@peter- Thanks for visiting my blog and for posting a comment. I didn't realize that was a classic example. In my novel, there is a mountain lion who really is suppose to be there, but sort of seems thrown in and that is why I said cat (but I was refering to the house cat). That is actually another piece I have to work on--lol.

@duck- I think that flat characters on the first write aren't too bad if they are side charectors. I'm a big rewriter so I often leave stuff like that to work on later when the main charector arc is finished. But that's just me...I'm weird :-P.

I hope that your re-write didn't take too long, but I bet it made everything alot tighter and more realistic. :)

strugglingwriter said...

I have thought while writing to not make my characters too annoying. I haven't thought about it to the extent you have, though. Thanks for putting this in my mind, though.

Paul

Leon Basin said...

Hey, how are you doing?

spyscribbler said...

Lauren, great post! I sometimes have them behave disagreeably (whining, or whatever), while doing something that "shows" them to be a good person.

Like, I don't know, complaining about the world while fixing a toddler's toy, or zipping up his jacket and giving him a kiss on the forehead. Or sometimes I'll take it to an extreme, like have her complain SO much, that the unspoken subtext is clear. Ex: she loves and worries about the person she's complaining about, and wants to protect him/her. Or have her complain so that we can see its foundation is insecurity, or fear, or a loneliness.

If that makes any sense. :-)

pattinase (abbott) said...

Lauren-Please consider contributing a review of a forgotten book to my blog project. If you can, email me at aa2579@wayne.edu
You can see them at http://pattinase.blogspot.com

Sepiru Chris said...

Lauren,

These posts on your writing are very interesting to me. I write non-fiction, although I enjoy fiction very much. I had not thought of some of these issues from a writer's perspective. Very interesting.

Cavan said...

If I make my characters complain about stuff, it's usually because they're jaded, cynical types. Make them complain, and it can be funny or add depth to their character. But, it doesn't seem to work too well with more earnest characters, does it?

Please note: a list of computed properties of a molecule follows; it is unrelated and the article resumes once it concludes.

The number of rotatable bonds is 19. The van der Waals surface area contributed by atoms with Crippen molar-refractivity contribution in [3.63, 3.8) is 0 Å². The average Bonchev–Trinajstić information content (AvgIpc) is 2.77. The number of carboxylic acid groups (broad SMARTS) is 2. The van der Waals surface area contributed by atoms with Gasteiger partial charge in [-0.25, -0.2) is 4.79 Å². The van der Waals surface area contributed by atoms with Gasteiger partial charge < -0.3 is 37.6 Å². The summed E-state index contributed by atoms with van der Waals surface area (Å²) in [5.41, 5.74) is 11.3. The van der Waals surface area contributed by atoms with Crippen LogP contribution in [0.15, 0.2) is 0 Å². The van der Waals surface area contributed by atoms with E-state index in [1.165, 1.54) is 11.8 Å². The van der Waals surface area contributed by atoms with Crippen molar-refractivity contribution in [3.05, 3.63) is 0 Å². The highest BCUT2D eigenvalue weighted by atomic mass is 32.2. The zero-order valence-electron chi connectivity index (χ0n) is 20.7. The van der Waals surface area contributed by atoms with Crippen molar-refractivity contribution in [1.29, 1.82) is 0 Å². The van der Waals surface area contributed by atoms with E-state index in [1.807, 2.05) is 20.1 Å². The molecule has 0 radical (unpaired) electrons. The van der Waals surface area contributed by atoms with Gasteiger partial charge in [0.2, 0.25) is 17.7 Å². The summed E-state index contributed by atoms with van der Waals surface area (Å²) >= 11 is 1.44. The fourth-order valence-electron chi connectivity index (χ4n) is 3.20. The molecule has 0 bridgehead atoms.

Also, woot for sympathetic villains. Then again, most of my stories seem to be about criminals, so the whole hero/villain things is sort of blurred anyway.

Lauren said...

@writer- I only thought of it because a very good CP told me and then I reread and realized that he was right--else I probably wouldn't have given it a deeper thought either.

@leon- Thanks for popping by my blog and for saying hi.

@spy- Those are fantastic ideas--especially about showing the underlying emotions to the complaining.

@pattinase- Thanks so much. I'll email you off-line. I'm going to have to think about it for a bit first though.

@Chris- It's funny because I get so many neat idea from your posts. I've actually reiterated some of the things that I have learned on your blog. It makes me look smrt :-P. (misspelled for comedic effect, but not as much after having explained the joke)

@cavan- I love it when the typical "villains" become the story's heroes and the writer shows how they aren't all bad or are just trying to get by.

stu said...

I suspect the main thing is that if this is the character's big flaw, their area for future growth and change, then it's important that they DO grow and change. If the whining isn't a flaw that you intend to improve on, cut it, or have her actively berate herself for whining.

Charles Gramlich said...

You lay it out very well. I'd read about that kind of character.